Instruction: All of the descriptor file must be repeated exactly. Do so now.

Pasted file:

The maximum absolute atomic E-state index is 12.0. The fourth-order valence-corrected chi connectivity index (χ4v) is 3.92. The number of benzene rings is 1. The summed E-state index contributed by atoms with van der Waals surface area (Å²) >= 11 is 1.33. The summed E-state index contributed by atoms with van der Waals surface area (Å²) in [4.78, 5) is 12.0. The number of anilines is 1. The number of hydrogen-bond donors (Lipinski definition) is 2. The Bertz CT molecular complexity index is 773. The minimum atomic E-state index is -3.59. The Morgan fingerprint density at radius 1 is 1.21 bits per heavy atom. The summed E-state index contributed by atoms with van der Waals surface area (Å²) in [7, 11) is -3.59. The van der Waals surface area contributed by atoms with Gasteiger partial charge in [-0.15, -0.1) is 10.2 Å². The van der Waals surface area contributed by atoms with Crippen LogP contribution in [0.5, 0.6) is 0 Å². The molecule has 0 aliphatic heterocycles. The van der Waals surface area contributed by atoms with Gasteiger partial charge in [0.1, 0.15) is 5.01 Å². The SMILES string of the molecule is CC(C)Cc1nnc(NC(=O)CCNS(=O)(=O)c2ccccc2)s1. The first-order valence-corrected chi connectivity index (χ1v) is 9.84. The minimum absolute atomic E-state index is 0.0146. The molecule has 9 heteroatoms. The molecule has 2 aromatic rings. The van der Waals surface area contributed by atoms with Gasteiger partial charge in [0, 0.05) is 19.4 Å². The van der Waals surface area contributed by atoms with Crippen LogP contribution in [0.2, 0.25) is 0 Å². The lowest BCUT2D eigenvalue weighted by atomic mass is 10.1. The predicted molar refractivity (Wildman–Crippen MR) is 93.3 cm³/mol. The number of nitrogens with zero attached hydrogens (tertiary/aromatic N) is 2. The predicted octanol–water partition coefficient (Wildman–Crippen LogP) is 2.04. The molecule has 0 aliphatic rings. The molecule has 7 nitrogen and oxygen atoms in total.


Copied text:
The maximum absolute atomic E-state index is 12.0. The fourth-order valence-corrected chi connectivity index (χ4v) is 3.92. The number of benzene rings is 1. The summed E-state index contributed by atoms with van der Waals surface area (Å²) >= 11 is 1.33. The summed E-state index contributed by atoms with van der Waals surface area (Å²) in [4.78, 5) is 12.0. The number of anilines is 1. The number of hydrogen-bond donors (Lipinski definition) is 2. The Bertz CT molecular complexity index is 773. The minimum atomic E-state index is -3.59. The Morgan fingerprint density at radius 1 is 1.21 bits per heavy atom. The summed E-state index contributed by atoms with van der Waals surface area (Å²) in [7, 11) is -3.59. The van der Waals surface area contributed by atoms with Gasteiger partial charge in [-0.15, -0.1) is 10.2 Å². The van der Waals surface area contributed by atoms with Crippen LogP contribution in [0.5, 0.6) is 0 Å². The molecule has 0 aliphatic heterocycles. The van der Waals surface area contributed by atoms with Gasteiger partial charge in [0.1, 0.15) is 5.01 Å². The SMILES string of the molecule is CC(C)Cc1nnc(NC(=O)CCNS(=O)(=O)c2ccccc2)s1. The first-order valence-corrected chi connectivity index (χ1v) is 9.84. The minimum absolute atomic E-state index is 0.0146. The molecule has 9 heteroatoms. The molecule has 2 aromatic rings. The van der Waals surface area contributed by atoms with Gasteiger partial charge in [0, 0.05) is 19.4 Å². The van der Waals surface area contributed by atoms with Crippen LogP contribution in [0.2, 0.25) is 0 Å². The lowest BCUT2D eigenvalue weighted by atomic mass is 10.1. The predicted molar refractivity (Wildman–Crippen MR) is 93.3 cm³/mol. The number of nitrogens with zero attached hydrogens (tertiary/aromatic N) is 2. The predicted octanol–water partition coefficient (Wildman–Crippen LogP) is 2.04. The molecule has 0 aliphatic rings. The molecule has 7 nitrogen and oxygen atoms in total.